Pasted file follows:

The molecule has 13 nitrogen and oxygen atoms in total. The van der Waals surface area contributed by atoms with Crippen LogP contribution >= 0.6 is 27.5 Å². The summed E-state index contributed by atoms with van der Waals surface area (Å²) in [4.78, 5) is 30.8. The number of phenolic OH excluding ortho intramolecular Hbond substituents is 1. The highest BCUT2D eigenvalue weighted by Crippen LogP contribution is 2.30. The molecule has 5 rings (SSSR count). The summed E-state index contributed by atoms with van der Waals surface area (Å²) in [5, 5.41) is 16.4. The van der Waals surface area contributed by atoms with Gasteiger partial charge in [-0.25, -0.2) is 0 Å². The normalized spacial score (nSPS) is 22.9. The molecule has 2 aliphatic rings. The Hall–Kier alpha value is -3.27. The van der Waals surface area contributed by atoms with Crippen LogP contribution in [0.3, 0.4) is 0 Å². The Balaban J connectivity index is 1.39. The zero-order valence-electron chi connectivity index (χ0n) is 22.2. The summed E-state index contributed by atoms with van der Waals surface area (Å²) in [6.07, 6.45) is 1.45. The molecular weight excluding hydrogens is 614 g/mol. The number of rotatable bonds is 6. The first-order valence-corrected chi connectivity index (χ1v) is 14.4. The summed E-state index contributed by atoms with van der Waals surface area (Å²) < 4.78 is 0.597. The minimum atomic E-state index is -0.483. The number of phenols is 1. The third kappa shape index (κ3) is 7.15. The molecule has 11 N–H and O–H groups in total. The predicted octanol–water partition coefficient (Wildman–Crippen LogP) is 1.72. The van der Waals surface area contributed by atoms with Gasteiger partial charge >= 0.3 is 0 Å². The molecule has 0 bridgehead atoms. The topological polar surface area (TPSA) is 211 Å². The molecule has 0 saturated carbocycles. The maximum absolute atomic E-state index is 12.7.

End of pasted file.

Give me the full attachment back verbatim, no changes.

The molecule has 13 nitrogen and oxygen atoms in total. The van der Waals surface area contributed by atoms with Crippen LogP contribution >= 0.6 is 27.5 Å². The summed E-state index contributed by atoms with van der Waals surface area (Å²) in [4.78, 5) is 30.8. The number of phenolic OH excluding ortho intramolecular Hbond substituents is 1. The highest BCUT2D eigenvalue weighted by Crippen LogP contribution is 2.30. The molecule has 5 rings (SSSR count). The summed E-state index contributed by atoms with van der Waals surface area (Å²) in [5, 5.41) is 16.4. The van der Waals surface area contributed by atoms with Gasteiger partial charge in [-0.25, -0.2) is 0 Å². The normalized spacial score (nSPS) is 22.9. The molecule has 2 aliphatic rings. The Hall–Kier alpha value is -3.27. The van der Waals surface area contributed by atoms with Crippen LogP contribution in [0.3, 0.4) is 0 Å². The Balaban J connectivity index is 1.39. The zero-order valence-electron chi connectivity index (χ0n) is 22.2. The summed E-state index contributed by atoms with van der Waals surface area (Å²) in [6.07, 6.45) is 1.45. The molecular weight excluding hydrogens is 614 g/mol. The number of rotatable bonds is 6. The first-order valence-corrected chi connectivity index (χ1v) is 14.4. The summed E-state index contributed by atoms with van der Waals surface area (Å²) < 4.78 is 0.597. The minimum atomic E-state index is -0.483. The number of phenols is 1. The third kappa shape index (κ3) is 7.15. The molecule has 11 N–H and O–H groups in total. The predicted octanol–water partition coefficient (Wildman–Crippen LogP) is 1.72. The van der Waals surface area contributed by atoms with Gasteiger partial charge >= 0.3 is 0 Å². The molecule has 0 bridgehead atoms. The topological polar surface area (TPSA) is 211 Å². The molecule has 0 saturated carbocycles. The maximum absolute atomic E-state index is 12.7.